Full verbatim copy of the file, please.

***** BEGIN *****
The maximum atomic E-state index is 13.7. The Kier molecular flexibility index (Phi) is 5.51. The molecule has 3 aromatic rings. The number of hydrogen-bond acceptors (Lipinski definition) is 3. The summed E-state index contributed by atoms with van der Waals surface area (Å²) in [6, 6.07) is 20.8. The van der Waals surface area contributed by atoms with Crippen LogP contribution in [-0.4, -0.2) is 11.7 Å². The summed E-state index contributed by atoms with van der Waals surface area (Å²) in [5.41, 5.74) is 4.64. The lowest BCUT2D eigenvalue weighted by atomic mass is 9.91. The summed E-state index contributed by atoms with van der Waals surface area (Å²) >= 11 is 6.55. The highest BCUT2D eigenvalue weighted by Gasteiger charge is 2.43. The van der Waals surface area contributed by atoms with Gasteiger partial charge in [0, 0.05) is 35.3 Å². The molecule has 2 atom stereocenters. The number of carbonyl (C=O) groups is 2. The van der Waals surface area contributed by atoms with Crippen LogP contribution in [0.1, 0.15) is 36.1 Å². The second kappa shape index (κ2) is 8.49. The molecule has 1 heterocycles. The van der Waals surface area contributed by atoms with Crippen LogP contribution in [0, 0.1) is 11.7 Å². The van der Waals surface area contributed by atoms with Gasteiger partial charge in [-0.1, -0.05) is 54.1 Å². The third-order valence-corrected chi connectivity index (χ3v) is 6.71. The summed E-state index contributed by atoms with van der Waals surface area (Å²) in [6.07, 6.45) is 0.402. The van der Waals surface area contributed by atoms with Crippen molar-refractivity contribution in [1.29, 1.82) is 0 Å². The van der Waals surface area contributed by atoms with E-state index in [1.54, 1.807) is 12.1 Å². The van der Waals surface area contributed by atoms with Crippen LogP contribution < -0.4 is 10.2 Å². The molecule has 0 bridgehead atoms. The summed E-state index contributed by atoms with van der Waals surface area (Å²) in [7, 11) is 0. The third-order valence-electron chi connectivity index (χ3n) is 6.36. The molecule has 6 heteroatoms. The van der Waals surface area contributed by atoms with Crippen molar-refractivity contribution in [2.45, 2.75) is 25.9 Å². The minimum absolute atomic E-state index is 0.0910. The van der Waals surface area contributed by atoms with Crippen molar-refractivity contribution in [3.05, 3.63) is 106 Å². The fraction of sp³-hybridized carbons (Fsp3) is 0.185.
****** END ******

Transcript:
The maximum atomic E-state index is 13.7. The Kier molecular flexibility index (Phi) is 5.51. The molecule has 3 aromatic rings. The number of hydrogen-bond acceptors (Lipinski definition) is 3. The summed E-state index contributed by atoms with van der Waals surface area (Å²) in [6, 6.07) is 20.8. The van der Waals surface area contributed by atoms with Crippen LogP contribution in [-0.4, -0.2) is 11.7 Å². The summed E-state index contributed by atoms with van der Waals surface area (Å²) in [5.41, 5.74) is 4.64. The lowest BCUT2D eigenvalue weighted by atomic mass is 9.91. The summed E-state index contributed by atoms with van der Waals surface area (Å²) >= 11 is 6.55. The highest BCUT2D eigenvalue weighted by Gasteiger charge is 2.43. The van der Waals surface area contributed by atoms with Gasteiger partial charge in [0, 0.05) is 35.3 Å². The molecule has 2 atom stereocenters. The number of carbonyl (C=O) groups is 2. The van der Waals surface area contributed by atoms with Crippen LogP contribution in [0.1, 0.15) is 36.1 Å². The second kappa shape index (κ2) is 8.49. The molecule has 1 heterocycles. The van der Waals surface area contributed by atoms with Crippen LogP contribution in [0, 0.1) is 11.7 Å². The van der Waals surface area contributed by atoms with Gasteiger partial charge in [-0.1, -0.05) is 54.1 Å². The third-order valence-corrected chi connectivity index (χ3v) is 6.71. The summed E-state index contributed by atoms with van der Waals surface area (Å²) in [6.07, 6.45) is 0.402. The van der Waals surface area contributed by atoms with Crippen molar-refractivity contribution in [1.29, 1.82) is 0 Å². The van der Waals surface area contributed by atoms with E-state index in [1.54, 1.807) is 12.1 Å². The van der Waals surface area contributed by atoms with Crippen LogP contribution < -0.4 is 10.2 Å². The molecule has 0 bridgehead atoms. The summed E-state index contributed by atoms with van der Waals surface area (Å²) in [7, 11) is 0. The third-order valence-electron chi connectivity index (χ3n) is 6.36. The molecule has 6 heteroatoms. The van der Waals surface area contributed by atoms with Crippen molar-refractivity contribution in [2.45, 2.75) is 25.9 Å². The minimum absolute atomic E-state index is 0.0910. The van der Waals surface area contributed by atoms with Crippen molar-refractivity contribution in [3.05, 3.63) is 106 Å². The fraction of sp³-hybridized carbons (Fsp3) is 0.185.